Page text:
In this series, we’re trying out some of the city’s most popular fish fries. You’ll find commentary, pro tips and ratings of the three staples of a classic Wisconsin fry: namely the fish, the potato pancakes, and the classic Wisconsin-style brandy old fashioned. View all fish fry reviews here.
1230 N. Van Buren St.
I've always viewed Victor’s as a bit of an anomaly. In the afternoon, it could be just about any other old school bar. There's Frank Sinatra on the stereo and the bar is filled with a mix of folks – mostly older – who dropped over for a drink or early dinner. Conversely, by night, it’s a popular (and often crowded) nightclub that sports a distinctly 1970s vibe and attracts an exceedingly diverse crowd. Incidentally, Victor's has also developed quite the reputation over the years (either good or bad, depending on who you ask).
But, if there's one consistent thing I've heard from people over the years it's this: Victor's has great food. And the Friday night fish fry seemed like as good a time as any to try it out.
On our visit, which began fairly early on a Friday evening, we dined with older gentlemen wearing power sweaters and colored sport coats. Some were with their wives; others hung out at the bar solo or with a friend or two. There were also groups of middle aged women in glittery silver lamé tops and tables of millennials decked out in hoodies and jeans.
The remnants of the holidays remained, including strings of old school bulbs, silver wreaths donned with multi-colored lights and glittery twinkling icicles hanging from the ceiling. But none of it looked out of place. After all, Victor’s is an eternal haven for kitsch. It’s like a candid photo taken right out of the 1970s, complete with a red carpeted bar, big leather booths set against mirrored walls and black acoustic tile pressing down from the ceiling.
On Fridays, Victor’s features offers a popular fish fry. There’s all-you-can eat beer-battered or baked Icelandic cod ($13.75) or breaded lake perch ($14.75) served with housemade honey-topped white bread and butter (you can see the loaf in the photo), coleslaw, tartar sauce and your choice of potato (french fries, cheesy hash browns or a loaded baked potato).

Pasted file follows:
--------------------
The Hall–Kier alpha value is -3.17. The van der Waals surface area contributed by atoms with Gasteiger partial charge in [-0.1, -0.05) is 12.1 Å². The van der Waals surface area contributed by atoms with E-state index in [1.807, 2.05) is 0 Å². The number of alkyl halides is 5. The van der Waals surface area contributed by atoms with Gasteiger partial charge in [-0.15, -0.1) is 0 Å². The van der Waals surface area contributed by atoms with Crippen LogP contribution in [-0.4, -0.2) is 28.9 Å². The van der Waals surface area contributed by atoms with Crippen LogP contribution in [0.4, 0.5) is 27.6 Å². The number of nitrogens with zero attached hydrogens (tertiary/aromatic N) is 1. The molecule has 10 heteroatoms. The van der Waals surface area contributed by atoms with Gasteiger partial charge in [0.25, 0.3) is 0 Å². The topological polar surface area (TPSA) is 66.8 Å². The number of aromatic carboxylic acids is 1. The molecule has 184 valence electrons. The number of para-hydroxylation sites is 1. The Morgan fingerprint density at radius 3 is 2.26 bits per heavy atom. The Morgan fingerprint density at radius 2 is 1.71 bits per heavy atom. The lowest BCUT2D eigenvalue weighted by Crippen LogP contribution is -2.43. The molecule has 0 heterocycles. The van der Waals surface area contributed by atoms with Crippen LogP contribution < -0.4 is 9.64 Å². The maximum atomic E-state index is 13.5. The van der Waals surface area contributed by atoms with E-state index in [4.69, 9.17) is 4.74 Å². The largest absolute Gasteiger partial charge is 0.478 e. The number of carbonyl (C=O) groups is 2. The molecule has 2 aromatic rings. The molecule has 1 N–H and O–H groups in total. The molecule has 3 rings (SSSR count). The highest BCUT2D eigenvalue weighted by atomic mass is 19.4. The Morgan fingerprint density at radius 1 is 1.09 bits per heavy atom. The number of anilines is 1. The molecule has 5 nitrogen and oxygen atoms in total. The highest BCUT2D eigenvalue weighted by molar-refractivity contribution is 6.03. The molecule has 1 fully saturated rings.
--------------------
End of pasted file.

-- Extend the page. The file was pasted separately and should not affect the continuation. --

The perch at Victor’s is plentiful, enough so that you’re unlikely to be jealous if your dining companions order the all-you-can-eat cod. It’s covered in a breadcrumb-like coating that’s somewhere in the middle in terms of heft. The crust was crisp and browned (and only a little bit greasy) and bore an unusual sweetness that I could only imagine came from the type of bread used. The fish itself was tender and relatively mild, with only a hint of lake-fishiness. Not my favorite preparation of perch, but it was relatively solid.
On the all-you-can-eat side, I’d defy anyone to eat more than that four gigantic pieces of cod that arrived on each plate. The moist fish was enrobed in an ultra crisp, yeasty beer batter that was good but soaked up the frying oil in a way that I found slightly off-putting after a few bites.
The potato pancakes
Oops. Just 15 fish fries in and I've already accidentally violated my own rule (namely: the fish fry must feature potato pancakes). In my defense, I could’ve sworn Victor’s had potato pancakes. But, as it turns out, that was either wishful thinking on my part or an offering that has since been 86’d.
In either case, by the time I'd discovered that a key component of the meal was missing, it was too late to turn back. So, I ordered the next best thing: cheesy hash browns.
My justification is thus: It is a real shame, but I've found that an increasing number of restaurants get away with serving ready-made potato pancakes (many of which are strikingly similar to hash brown patties). So, truly, another version of breakfast potatoes isn't all that far off. And, if I'm honest, the idea of cheesy hash browns sounded pretty good.
What I received was a monstrous mound of shredded hash brown potatoes topped with enough cheddar cheese that the potatoes were almost completely obscured. Too much cheese? It depends who you ask. Delicious, yes. Healthy, not so much. I took most of mine home and ate them for breakfast the next day.
The old fashioned
While I might be tempted by a pleading friend to go to Victor’s for fish fry again, I’d be unlikely to re-order an old fashioned from the bar. This one is sweet with a hint of bitters and a sufficient amount of brandy. However, the cherry flavor is overpowering, making it reminiscent of a slightly boozy Shirley Temple.
Got suggestions for our next fish fry? Email email@example.com with your suggestions. Suggested fish fry menus must include lake fish (walleye, perch), potato pancakes and a stellar old fashioned.
Lori Fredrich (Lo) is an eater, writer, wonderer, bon vivante, traveler, cook, gardener and girlwonder. Born and raised in the Milwaukee area, she has tried to leave many times, but seems to be drawn to this quirky city that smells of beer and alewives.
Some might say that she is a little obsessed with food. Lo would say she is A LOT obsessed with food. After all, she has been cooking, eating and enjoying food for decades and has no plans to retire anytime soon.
Lo's recipes and writing have been featured in a variety of publications including GO: Airtran Inflight Magazine, Cheese Connoisseur, Cooking Light, Edible Milwaukee, Milwaukee Magazine and the Milwaukee Journal Sentinel, as well as on the blog Go Bold with Butter, the web site Wisconsin Cheese Talk, and in the quarterly online magazine Grate. Pair. Share.